wardell books

Your Competition

Your Competition

Before you determine your Market Position, you should first have a look at your competition. For starters, who are they? It sounds like a straightforward enough question. Conventional wisdom would tell us that it's whoever sells the same product or service you do. But think about our marketing discussion so far. Remember, to the consumer, your product or service is not really a product or a service; it's the solution to a set of wants or needs. So, from your customers’ point of view (the only view that really counts in marketing), your competition is not a business that sells the same thing your business does, it's a business that satisfies the same set of wants or needs as your business does.

What's the difference? Suppose you owned an ice cream parlor. Who's your competition? Well, first you'll need to identify the needs or wants of your customers. Then you can look for other businesses in your Trading Area that satisfy those same needs or wants. If your customers want something cold on a hot day, for example, your direct competitors are other ice cream parlors, but they're not the only businesses satisfying this desire. You have indirect competitors as well, such as those selling cold lemonade or popsicles. But what if your customers are looking for something that is just sweet, instead of something that's sweet and cold? That opens up a whole new set of indirect competitors.

You have to know who your competition is, or you can't compete with them. In some instances it may be advantageous to do a joint promotion with a competitor, temporarily turning them into an ally.

One example of this type of joint promotion is industry-specific, discount coupon books. Golf courses, for example, sometimes sell coupon books offering rounds of golf at a number of different courses. Restaurants often do the same. Of course, non-competing businesses with a shared Target Market can do joint promotions as well, but you need a good understanding of their relationship to your Target Market in order to make these kinds of decisions intelligently. Otherwise you’re back to shooting at a blank target.

A Rolls Royce can be defined as a form of transportation, but people do not spend $350,000 on mere transportation. If that was all they wanted they would buy a less expensive and more practical vehicle. Instead, the Rolls competes more closely with other luxury automobiles.

Now that you understand the nature of your competitors, it's time to identify them. You need to know who they are, where they are, and how many of them there are so you can begin to understand the effects they have on your Target Market. If the list is too long to manage, you can list your indirect competitors in more general terms (i.e. industries or categories ,such as grocery stores or drug stores, instead of individual store names).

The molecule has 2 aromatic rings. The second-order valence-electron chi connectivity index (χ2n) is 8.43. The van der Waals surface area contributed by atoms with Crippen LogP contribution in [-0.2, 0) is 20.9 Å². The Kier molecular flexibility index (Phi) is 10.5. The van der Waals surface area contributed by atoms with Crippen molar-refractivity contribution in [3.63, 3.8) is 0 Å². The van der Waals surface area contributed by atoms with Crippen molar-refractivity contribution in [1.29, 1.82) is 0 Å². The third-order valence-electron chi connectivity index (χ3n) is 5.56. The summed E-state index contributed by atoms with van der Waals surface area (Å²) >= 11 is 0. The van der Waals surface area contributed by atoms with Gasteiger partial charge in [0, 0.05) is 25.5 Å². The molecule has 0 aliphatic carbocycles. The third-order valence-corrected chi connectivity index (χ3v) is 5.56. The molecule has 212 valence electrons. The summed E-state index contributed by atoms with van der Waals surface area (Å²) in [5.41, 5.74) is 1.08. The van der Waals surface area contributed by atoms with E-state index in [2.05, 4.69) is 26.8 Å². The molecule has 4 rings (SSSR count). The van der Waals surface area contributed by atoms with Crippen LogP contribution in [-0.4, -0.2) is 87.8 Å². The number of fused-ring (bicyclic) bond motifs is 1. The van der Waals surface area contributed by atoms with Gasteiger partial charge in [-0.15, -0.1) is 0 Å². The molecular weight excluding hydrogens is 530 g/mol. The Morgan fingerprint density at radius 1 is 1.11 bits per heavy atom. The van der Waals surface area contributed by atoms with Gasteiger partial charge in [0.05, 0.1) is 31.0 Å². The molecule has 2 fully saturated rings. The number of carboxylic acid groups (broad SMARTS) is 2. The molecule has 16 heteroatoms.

Complete the Competitor Identification Form. Below is an example for an ice cream parlour.

Business NameLocationDirect/IndirectCompeting Product/ServiceCompeting Benefits
Larry's Lemonade2468 Main StreetIndirectLemonadeCold Snacks

Competitor Analysis

Consider your main competitors' impact on your Target Market. What do they do very well and what do they not do so well? Why do customers go to them or why don't they? Go and visit their business, call them up…collect their advertisements, buy something from them (or send an employee or a friend). Find out first hand what they're all about. Your business may not live or die based on your competitors, but they do have an impact and it never hurts to be informed.

Knowing where you stand in relation to your competition helps you understand why your prospects make their buying decisions. Your goal is information for the purpose of growth. Outwardly aggressive tactics, such as price wars or advertisements that put your competition down, are risky and sometimes do more harm than good. So if you choose to compare yourself with your competition in a marketing campaign, try to emphasize your good points rather than attack your competition's bad ones.

“Next to knowing all about your own business, the best thing is to know all about the other fellow’s business.”

- John D. Rockefeller - Founder of Standard Oil